The Pope weighs in on Catholic divorce

In our practice, we’ve experienced how deep the impact of religious beliefs and practices not only on individual and couples when it comes to divorce. All faiths, Judaism, Buddhism, Catholicism and others, are guided by historic doctrines, rules and books outlining how individuals not only practice their faith, but share it with others. These matters are immediately thrust to the forefront when a man and a woman choose to marry, as well as when (or if) they choose to divorce.

Catholicism, a religious faith affecting more than 1.2 billion people worldwide, underwent a small but monumental evolution in how it handles divorced couples when Pope Francis called for more grace and less dogma in matters of divorce. Through his efforts, Pope Francis conveyed a keen desire to reach out to the Church’s “most fragile sons and daughters, marked by wounded and lost love,” and “to bring justice and mercy on the truth of the bond to those who have experienced the failure of their marriage.”

Couples who marry in the Catholic Church are not just legally bound; they are bound by Church law. Therefore, should the marriage fail, and the couple opt to legally dissolve the marriage by way of divorce, they still remain bound in the eyes of the church unless they obtain an “annulment.” An annulment (formally known as a “declaration of nullity”) is a church ruling that a particular marriage was null from the beginning—that is, something was gravely wrong at the time the wedding vows were made and it prevented a valid marriage from coming into existence.

Examples include:

  • the brevity of married life (i.e., the couple divorced very quickly after being married)
  • procured abortion to prevent procreation (presumably during the marriage itself, prior to bearing other children and thus showing an unwillingness to procreate)
  • the stubborn persistence in an extramarital affair at the time of the wedding or at a time immediately following
  • the physical violence inflicted to extort the consent to marry

The process of annulment has, in the past, been arduous and lengthy, occasionally causing devout Catholics to abandon completely the Church and faith. Pope Francis this year offered relief by establishing parameters to make the process more efficient and expeditious. Through his proclamations, Pope Francis created a single judgement of nullity and has placed the responsibility and decision making squarely on the shoulders of the bishop, ultimately eliminating unnecessary procedural delays.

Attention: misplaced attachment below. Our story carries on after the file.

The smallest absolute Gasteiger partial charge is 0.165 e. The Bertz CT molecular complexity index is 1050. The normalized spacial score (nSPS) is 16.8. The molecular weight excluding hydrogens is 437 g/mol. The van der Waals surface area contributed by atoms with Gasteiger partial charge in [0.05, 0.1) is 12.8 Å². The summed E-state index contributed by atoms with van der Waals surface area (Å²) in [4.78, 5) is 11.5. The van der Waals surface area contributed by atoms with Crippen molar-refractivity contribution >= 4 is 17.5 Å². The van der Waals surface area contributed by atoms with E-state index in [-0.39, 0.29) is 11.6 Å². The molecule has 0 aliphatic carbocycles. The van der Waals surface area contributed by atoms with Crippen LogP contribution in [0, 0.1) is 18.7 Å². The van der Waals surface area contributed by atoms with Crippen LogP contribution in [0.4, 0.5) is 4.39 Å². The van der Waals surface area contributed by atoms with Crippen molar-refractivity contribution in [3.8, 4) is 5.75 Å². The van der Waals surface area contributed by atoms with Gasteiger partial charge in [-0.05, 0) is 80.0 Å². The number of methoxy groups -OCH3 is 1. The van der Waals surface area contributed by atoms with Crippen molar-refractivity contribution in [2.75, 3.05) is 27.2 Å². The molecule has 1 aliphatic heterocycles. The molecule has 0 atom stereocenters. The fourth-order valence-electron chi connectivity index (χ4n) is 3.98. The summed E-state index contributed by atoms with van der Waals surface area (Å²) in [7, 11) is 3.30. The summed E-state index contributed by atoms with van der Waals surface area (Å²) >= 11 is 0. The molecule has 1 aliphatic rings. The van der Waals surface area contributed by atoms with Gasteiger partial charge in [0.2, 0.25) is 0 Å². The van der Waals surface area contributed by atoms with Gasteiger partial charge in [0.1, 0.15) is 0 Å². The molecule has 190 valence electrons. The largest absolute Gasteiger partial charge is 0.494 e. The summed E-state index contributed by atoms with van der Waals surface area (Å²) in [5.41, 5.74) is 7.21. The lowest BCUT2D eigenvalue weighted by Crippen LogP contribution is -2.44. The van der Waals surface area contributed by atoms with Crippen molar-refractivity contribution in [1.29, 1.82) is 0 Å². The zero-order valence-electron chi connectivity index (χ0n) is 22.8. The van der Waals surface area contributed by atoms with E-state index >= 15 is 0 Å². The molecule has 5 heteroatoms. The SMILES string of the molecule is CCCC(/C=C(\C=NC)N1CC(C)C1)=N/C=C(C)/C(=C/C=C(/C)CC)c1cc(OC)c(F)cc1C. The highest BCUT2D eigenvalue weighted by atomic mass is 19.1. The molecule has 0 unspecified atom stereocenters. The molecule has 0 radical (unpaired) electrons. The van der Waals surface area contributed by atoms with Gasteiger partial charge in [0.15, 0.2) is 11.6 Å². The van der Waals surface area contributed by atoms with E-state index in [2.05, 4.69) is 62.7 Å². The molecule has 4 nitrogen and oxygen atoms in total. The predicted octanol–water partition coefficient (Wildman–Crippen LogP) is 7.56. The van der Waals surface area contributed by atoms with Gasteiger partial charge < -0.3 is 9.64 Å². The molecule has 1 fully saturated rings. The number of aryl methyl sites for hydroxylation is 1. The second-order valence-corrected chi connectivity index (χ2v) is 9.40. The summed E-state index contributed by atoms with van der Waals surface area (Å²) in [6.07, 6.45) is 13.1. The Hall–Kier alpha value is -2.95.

This evolution has benefits, but does not deliver any absolutes or a bee line to annulment for couples whose marriage is found to be valid. What the pontiff has done instead is give local clergy permission and space to try innovations that are more merciful, and pastoral, while giving bishops or dioceses flexibility to derive their own policies.

His ultimate goal, it seems, is to encourage clergy to extend an olive branch of mercy to divorced and remarried Catholics long barred from the highest sacrament of the church: Holy Communion, while also wooing back to the Church those couples that have endured marital upheaval.

If you are considering a divorce but aren’t sure how to proceed, contact The Law Offices of Russell I. Marnell, P.C. to arrange an initial consultation. We can walk you through optimal first steps.

*The information contained in this blog is presented as general information and is not to be construed as legal advice to apply to any person or particular situation. Please keep in mind that the law is constantly changing and therefore you should always consult an attorney for legal advice based on the individual circumstances of your situation.*